One of my go-to threat constructions was always: “Listen! You can […] from here to China all you want, but […]”
It’s useless now.
The school often tries to give me a sixth or even seventh hour in my day, usually with some staff emergency to justify it, and it’s tough.
A six-hour day can be 90 minutes each at two kindergartens from 9 in the morning (four groups in a row), then more local offspring in the afternoon, and then two evening hours on the trot at the school, also with little kids, until 20:30. These are very long days and it is a depressing mistake to think along the lines of “Oh, I will only be free nine hours from now”. Yet such thoughts are shared by many in the world – not only teachers. In Bavaria, in the offices of Siemens and Osram where I worked, most spoke like that: “Um Gotteswillen, still three hours till my next break, then five hours until I go home. The weekend is four days away, with my nine-day holiday in Mallorca coming up in March”. And on they typed and phoned with death in their eyes.
Before it was hip to call it mindfulness, millions had discovered the way to avoid this trap without a self-help book. So my solution is not original, but it works like it always has: only do the job and think about nothing else during it. We give attention to each student individually, we look them in the face, straight in their eyes, and react and interact. Groups of 22 kindergarten children, all 5 years old, are great to deal with, with direct, reciprocated kindness and enthusiasm bouncing around the room. After such a class a glow of warmth and satisfaction is an extra reward.
So our future-obsessed minds, in many daily situations, are as useful as pink camouflage. Yet we all have a talent for learning new things so we can overcome our hardwired deficiencies – a true tragedy of our species is that we are so bloody smart and aware that we really have no excuses for anything we cock up.
Methodology and the science of learning have produced many papers and doctorates over the years, and I’ve read a few. TED talks have added some measure of popularity to the latest findings. TPR (total physical response) is a technique whereby the students mimic what they are taught to speak, in real-time. Let’s say that cooking vocabulary is on the menu and while the teacher chants wash, wash, wash, peel, peel, peel, chop, chop, chop, the whole groups mimes these actions along with her. This is wonderful – up to a point. Self-conscious students (over 13 years of age) can feel silly doing TPR. It won’t work when the words cannot be mimed, like truth, honesty, conscientiousness, or silver, copper, bronze. So here is my little contribution to education techniques:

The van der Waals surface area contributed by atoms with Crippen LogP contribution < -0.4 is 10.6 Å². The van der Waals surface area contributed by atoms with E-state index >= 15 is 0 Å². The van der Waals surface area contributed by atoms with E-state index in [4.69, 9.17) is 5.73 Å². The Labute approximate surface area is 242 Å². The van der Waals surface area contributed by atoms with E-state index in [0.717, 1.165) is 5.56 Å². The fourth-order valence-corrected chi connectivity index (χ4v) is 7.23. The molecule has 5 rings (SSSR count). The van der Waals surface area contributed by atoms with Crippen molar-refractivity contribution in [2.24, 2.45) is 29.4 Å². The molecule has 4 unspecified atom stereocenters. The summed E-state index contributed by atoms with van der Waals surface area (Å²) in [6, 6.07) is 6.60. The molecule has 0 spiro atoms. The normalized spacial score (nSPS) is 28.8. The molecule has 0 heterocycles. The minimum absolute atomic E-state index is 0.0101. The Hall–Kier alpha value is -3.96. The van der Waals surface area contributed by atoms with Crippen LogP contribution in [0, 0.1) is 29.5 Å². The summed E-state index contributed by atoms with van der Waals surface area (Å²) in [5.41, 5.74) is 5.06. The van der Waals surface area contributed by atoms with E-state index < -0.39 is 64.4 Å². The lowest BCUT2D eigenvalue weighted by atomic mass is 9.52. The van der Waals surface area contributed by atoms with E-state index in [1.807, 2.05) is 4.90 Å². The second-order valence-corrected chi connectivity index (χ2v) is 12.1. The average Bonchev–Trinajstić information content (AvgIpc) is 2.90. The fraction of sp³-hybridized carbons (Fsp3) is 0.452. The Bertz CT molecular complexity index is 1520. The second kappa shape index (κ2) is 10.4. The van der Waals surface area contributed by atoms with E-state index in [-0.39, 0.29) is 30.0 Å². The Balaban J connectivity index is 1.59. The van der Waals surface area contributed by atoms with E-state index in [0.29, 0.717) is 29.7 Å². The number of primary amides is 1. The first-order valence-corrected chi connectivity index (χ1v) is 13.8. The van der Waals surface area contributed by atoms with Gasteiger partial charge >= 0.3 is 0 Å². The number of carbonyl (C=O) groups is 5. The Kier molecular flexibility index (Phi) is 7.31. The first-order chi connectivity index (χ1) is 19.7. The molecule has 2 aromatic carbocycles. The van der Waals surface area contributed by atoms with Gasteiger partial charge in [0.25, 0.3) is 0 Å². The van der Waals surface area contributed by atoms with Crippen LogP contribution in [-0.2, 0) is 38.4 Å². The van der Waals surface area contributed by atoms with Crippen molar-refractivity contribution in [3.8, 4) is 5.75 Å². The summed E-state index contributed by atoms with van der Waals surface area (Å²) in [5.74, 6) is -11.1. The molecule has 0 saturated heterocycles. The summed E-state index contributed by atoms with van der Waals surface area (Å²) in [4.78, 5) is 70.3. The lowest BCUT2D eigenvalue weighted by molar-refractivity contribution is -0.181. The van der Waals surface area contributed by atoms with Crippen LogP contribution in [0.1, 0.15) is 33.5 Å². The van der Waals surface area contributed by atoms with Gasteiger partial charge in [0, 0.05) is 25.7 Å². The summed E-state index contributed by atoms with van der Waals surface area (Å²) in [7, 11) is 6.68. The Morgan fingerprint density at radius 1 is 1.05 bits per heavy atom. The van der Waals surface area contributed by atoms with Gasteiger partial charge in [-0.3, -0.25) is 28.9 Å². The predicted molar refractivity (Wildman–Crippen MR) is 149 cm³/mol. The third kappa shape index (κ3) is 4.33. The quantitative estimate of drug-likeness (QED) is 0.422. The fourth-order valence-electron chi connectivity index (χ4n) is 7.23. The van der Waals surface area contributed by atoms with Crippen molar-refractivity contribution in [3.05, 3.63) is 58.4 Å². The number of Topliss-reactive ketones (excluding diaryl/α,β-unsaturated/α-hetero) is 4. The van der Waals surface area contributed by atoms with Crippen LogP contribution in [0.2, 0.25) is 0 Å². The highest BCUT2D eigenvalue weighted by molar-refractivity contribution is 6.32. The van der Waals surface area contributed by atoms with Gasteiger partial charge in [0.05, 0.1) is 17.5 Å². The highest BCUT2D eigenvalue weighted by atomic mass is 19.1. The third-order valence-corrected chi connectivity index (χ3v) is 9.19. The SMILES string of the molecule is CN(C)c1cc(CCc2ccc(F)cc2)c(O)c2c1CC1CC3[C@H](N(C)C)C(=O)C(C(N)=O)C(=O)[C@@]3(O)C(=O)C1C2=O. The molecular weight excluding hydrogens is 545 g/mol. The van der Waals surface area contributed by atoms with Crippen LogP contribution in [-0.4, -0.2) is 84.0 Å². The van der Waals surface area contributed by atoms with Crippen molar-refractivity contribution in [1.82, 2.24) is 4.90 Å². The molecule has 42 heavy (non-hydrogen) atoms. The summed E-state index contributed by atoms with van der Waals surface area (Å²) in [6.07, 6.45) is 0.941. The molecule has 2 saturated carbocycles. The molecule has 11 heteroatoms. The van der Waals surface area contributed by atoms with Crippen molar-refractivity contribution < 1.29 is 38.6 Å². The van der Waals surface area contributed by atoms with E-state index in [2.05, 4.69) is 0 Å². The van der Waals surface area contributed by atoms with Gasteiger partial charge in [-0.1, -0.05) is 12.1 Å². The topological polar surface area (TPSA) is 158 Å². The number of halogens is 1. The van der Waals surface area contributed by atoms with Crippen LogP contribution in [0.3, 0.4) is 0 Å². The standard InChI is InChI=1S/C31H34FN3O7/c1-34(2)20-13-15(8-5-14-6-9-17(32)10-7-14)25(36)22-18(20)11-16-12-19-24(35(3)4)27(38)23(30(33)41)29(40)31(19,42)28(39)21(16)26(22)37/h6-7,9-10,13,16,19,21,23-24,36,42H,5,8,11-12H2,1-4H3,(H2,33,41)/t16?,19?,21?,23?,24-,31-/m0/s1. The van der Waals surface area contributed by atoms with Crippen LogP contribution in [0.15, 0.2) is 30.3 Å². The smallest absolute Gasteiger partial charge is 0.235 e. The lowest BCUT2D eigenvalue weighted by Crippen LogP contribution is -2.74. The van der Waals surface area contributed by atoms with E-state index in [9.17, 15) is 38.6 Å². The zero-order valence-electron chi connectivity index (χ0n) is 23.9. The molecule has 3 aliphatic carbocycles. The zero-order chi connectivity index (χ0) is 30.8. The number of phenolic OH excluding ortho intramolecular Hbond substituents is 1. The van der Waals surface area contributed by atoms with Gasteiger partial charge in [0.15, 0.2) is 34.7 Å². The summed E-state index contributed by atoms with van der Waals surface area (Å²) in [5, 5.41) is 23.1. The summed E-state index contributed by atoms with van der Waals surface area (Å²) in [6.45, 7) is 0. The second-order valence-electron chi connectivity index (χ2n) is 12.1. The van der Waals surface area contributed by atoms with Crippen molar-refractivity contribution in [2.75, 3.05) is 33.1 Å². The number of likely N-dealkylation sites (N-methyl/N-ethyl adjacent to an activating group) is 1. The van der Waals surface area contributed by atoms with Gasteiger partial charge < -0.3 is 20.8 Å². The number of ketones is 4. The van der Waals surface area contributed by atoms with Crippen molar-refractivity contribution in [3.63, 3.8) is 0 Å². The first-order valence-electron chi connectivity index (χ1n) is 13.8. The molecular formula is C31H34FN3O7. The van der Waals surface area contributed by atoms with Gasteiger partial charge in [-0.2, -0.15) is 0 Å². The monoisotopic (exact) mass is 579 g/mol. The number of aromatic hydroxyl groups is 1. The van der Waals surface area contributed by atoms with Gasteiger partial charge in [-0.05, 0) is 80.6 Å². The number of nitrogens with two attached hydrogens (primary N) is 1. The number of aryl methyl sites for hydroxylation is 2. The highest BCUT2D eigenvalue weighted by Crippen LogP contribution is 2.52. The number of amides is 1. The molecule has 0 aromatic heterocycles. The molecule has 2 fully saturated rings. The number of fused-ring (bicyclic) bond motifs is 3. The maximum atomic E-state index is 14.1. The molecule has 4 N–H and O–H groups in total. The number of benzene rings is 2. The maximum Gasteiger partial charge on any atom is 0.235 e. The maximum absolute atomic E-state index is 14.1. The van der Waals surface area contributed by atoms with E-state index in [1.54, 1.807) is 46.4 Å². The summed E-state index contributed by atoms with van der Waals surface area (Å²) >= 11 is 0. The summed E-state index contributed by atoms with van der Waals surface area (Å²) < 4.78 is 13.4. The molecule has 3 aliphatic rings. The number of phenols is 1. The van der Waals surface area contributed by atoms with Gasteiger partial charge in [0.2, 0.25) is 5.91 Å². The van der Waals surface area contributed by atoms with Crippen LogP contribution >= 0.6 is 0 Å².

Why do we sit our little students on chairs, in neat rows, with desks, evenly spaced, filling up the room? Would kids themselves have come up with this arrangement? I’ve now noticed during hundreds of kindergarten and primary school classes that such rows of students can switch off, mentally, and they don’t reproduce the Words of the Day well at all. But when I let them walk around the room, or take them into the hall, to read something to each other in pairs, spread out, that this makes the experience somehow memorable and the words ‘stick’ better.
I did a comparative test: one by one I passed each 4-year-old child in front of me, holding up the flashcard and making the kid speak after me ‘Christmas tree, Christmas tree’. It mostly came out half-baked and was forgotten by half of them four minutes later. Then, with the next group in the same kindergarten, of the same age, I had my assistant line them up in front of a large wooden playtunnel, and they crawled through the wrong way round, first struggling up the slide at the far end, then squeezing towards me, to the stairs down. As they came towards me, I repeated, like a mantra, ‘Christmas tree, Christmas tree;, and while they were busy doing a physical thing, they spoke the word perfectly. They even remembered the word better at the end of class.
This rather puts the whole thing on its head, right? Whenever I see a Chinese teacher briskly press each hand of a student on their knees, telling them to sit up straight, to stop looking sideways, I see the resistance in the child, and I doubt that it achieves anything. Related to this, over the years, with restless and fidgety private students, I have sometimes taken to walking about town with them while speaking English. And now, when my son’s English is finally taking off grammatically, is exactly when we have walks every evening through the tight Chinese inner-city alleyways, heavily distracted by what we see and hear, interrupted by locals who want to touch our hair or take selfies with us. All the while, his multi-tasking brain storms and races through English vocal and grammar, and he improves by the week.
In his great European contribution to education, Aristotle was already aware of this when he founded the Peripatetic school (meaning: school given to walking about) over 2,350 years ago.
To know the road ahead, ask those coming back – Chinese proverb